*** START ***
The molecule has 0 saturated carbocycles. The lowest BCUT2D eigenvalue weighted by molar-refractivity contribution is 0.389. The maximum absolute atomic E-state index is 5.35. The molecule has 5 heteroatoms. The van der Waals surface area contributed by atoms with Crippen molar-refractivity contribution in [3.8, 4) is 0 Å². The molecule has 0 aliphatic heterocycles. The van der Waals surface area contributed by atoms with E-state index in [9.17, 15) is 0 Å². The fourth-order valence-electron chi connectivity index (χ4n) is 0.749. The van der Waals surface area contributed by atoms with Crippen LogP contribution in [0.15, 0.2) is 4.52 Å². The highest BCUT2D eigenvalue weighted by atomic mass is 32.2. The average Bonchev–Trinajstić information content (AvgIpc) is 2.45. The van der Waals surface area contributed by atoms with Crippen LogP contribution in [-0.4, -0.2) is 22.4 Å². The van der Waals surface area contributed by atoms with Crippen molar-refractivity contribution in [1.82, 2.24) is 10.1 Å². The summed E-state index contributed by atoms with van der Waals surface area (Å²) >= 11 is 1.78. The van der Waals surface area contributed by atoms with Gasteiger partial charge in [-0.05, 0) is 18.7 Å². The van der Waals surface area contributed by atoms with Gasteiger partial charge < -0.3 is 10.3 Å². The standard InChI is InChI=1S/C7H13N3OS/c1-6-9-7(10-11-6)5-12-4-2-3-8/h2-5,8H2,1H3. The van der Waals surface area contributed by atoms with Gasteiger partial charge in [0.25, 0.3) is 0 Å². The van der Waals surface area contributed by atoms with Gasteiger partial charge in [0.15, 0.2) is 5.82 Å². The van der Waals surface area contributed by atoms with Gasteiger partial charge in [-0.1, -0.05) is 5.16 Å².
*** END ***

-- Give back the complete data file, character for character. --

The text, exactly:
The molecule has 0 saturated carbocycles. The lowest BCUT2D eigenvalue weighted by molar-refractivity contribution is 0.389. The maximum absolute atomic E-state index is 5.35. The molecule has 5 heteroatoms. The van der Waals surface area contributed by atoms with Crippen molar-refractivity contribution in [3.8, 4) is 0 Å². The molecule has 0 aliphatic heterocycles. The van der Waals surface area contributed by atoms with E-state index in [9.17, 15) is 0 Å². The fourth-order valence-electron chi connectivity index (χ4n) is 0.749. The van der Waals surface area contributed by atoms with Crippen LogP contribution in [0.15, 0.2) is 4.52 Å². The highest BCUT2D eigenvalue weighted by atomic mass is 32.2. The average Bonchev–Trinajstić information content (AvgIpc) is 2.45. The van der Waals surface area contributed by atoms with Crippen LogP contribution in [-0.4, -0.2) is 22.4 Å². The van der Waals surface area contributed by atoms with Crippen molar-refractivity contribution in [1.82, 2.24) is 10.1 Å². The summed E-state index contributed by atoms with van der Waals surface area (Å²) >= 11 is 1.78. The van der Waals surface area contributed by atoms with Gasteiger partial charge in [-0.05, 0) is 18.7 Å². The van der Waals surface area contributed by atoms with Gasteiger partial charge < -0.3 is 10.3 Å². The standard InChI is InChI=1S/C7H13N3OS/c1-6-9-7(10-11-6)5-12-4-2-3-8/h2-5,8H2,1H3. The van der Waals surface area contributed by atoms with Gasteiger partial charge in [0.25, 0.3) is 0 Å². The van der Waals surface area contributed by atoms with Gasteiger partial charge in [0.15, 0.2) is 5.82 Å². The van der Waals surface area contributed by atoms with Gasteiger partial charge in [-0.1, -0.05) is 5.16 Å².